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Thursday, August 11, 2022

Judiciary entertains notorious ‘serial petitioner’ M.L. Sharma’s plea against Agnipath scheme

The Supreme Court on Tuesday transferred all the writ petitions challenging the Agnipath scheme for the armed forces before it to the Delhi High Court, where a similar challenge against the scheme is already pending.

A bench comprising justices D.Y. Chandrachud, Surya Kant, and A.S. Bopanna transferred the three PILs before it against the Agnipath scheme to the Delhi High Court. Justice Chandrachud told the counsel, appearing for the petitioners, “Let us also have the benefit of perspective of the high court…we will allow you to go to the high court… it’s always good to have a perspective, a considered view of a high court.”

Advocate M.L. Sharma, one of the petitioners, in his plea said: “According to the impugned press note…dated 14.06.2022 after 4 years out of 100 per cent selected candidates for Permanent Commission in Indian Army 25 per cent will be continued in Indian Army force and the rest 75 per cent will be retired /denied jobs in the Indian Army. During 4 years they will be paid salary and perk but after 4 years denied candidates will get no pension, etc.”

ML Sharma is notorious for his serial petitions and abuse of the PIL (Public Interest Litigation) process, which have earned him the moniker ‘publicity interest litigator’. Actually, there is an entire cottage industry of such petitioners in Lutyens’ Delhi. While ML Sharma is at least called out and fined/rebuked from time to time, others in the same category like Prashant Bhushan, Colin Gonsalves etc are treated with kid gloves by the judiciary and routinely entertained. Many high-powered lawyers like Gonsalves have clear links with foreign entities yet are allowed to operate with impunity.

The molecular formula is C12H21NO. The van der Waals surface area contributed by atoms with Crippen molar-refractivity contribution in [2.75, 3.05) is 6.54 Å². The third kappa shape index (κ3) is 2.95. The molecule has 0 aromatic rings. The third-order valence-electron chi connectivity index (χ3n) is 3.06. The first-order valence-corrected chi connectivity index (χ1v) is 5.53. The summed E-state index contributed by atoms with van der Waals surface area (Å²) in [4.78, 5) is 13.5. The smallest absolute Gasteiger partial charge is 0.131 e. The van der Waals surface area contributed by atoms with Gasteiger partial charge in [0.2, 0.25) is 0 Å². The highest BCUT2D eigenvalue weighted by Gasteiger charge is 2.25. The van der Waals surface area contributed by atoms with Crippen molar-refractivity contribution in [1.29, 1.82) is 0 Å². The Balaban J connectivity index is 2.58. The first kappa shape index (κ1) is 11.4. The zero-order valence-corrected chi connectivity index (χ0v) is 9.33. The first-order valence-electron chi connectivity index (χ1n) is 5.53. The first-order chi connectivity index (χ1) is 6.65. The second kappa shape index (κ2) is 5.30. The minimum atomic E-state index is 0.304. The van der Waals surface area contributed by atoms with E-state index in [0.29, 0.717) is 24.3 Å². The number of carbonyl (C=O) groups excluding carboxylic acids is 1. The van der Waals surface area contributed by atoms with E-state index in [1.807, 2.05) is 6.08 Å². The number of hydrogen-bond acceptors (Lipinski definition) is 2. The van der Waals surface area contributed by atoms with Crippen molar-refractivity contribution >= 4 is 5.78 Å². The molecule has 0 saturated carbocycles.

A writ petition was also filed by a group of persons shortlisted for airman selection in the Indian Air Force, who sought a direction that the recruitment process which commenced in the previous years should be completed regardless of the Agnipath scheme.

The SC bench noted that the multiplicity of writ petitions on the subject will not be desirable and pan-Bharat issue does not mean that the top court should hear it, rather one of the high courts can also hear it, and it has been done earlier.

The bench favoured petitions pending in other high courts may also go to the Delhi High Court to avoid ‘inconsistent decisions’. The top court said if any PIL is filed in future on the same issue, challenging the Agnipath scheme notified by the Centre on June 14, then it would also be given the same option by the concerned high courts.

Justice Chandrachud said: “We must have a considered view of a high court. The high court jurisdiction under Article 226 of the Constitution should not lose significance.”

The top court said the other high courts, where similar petitions are pending, would give an option to the petitioners to either transfer the matter to the Delhi High Court or move the Delhi High Court as an intervener.

Parliament proposes, judiciary disposes?

Today, we are witnessing a blurring of roles and deadlock between key Constitutional institutions – legislature & executive versus judiciary. Almost every law passed by Parliament or action taken by the Government is challenged in courts, and almost all these pleas are entertained by the judiciary, especially if they are raised by the powerful Lutyens’ lawyer cabal.

Street protests by privileged ‘minority’ groups also have an outsize influence on the judicial process and executive’s decision making, as we clearly witnessed in the ‘farmers’ protests and anti-CAA protests. The farm reforms that were in the interest of the overwhelming majority of poor farmers in the country – something that even the SC-appointed expert panel attested – had to be abandoned because of intransigence of vested interests and weakness of our state.

We need a radical restructuring of our Republic, drawing upon lessons from other civilizational nation states. The top court of the land should mostly confine itself to important Constitutional matters – review of laws/schemes passed by Government should be the exception, not the rule. Judiciary has to stop imagining itself as the ‘last hope of the common man’ – this mentality smacks of elitism and colonialism, and we have seen how the judicial process has been repeatedly subverted in favor of terrorists and other anti-national forces. The collegium system which was suddenly introduced in 1993 makes a mockery of the Constitution and needs to be ended asap.

Foreign-funded agents shouldn’t be allowed to obstruct and delay the decisions of a democratically elected government. We are no longer living in a fractured coalition era where electoral mandates were weak. The Dharmic ethos of Bharat needs to find expression in the modern Indian state.

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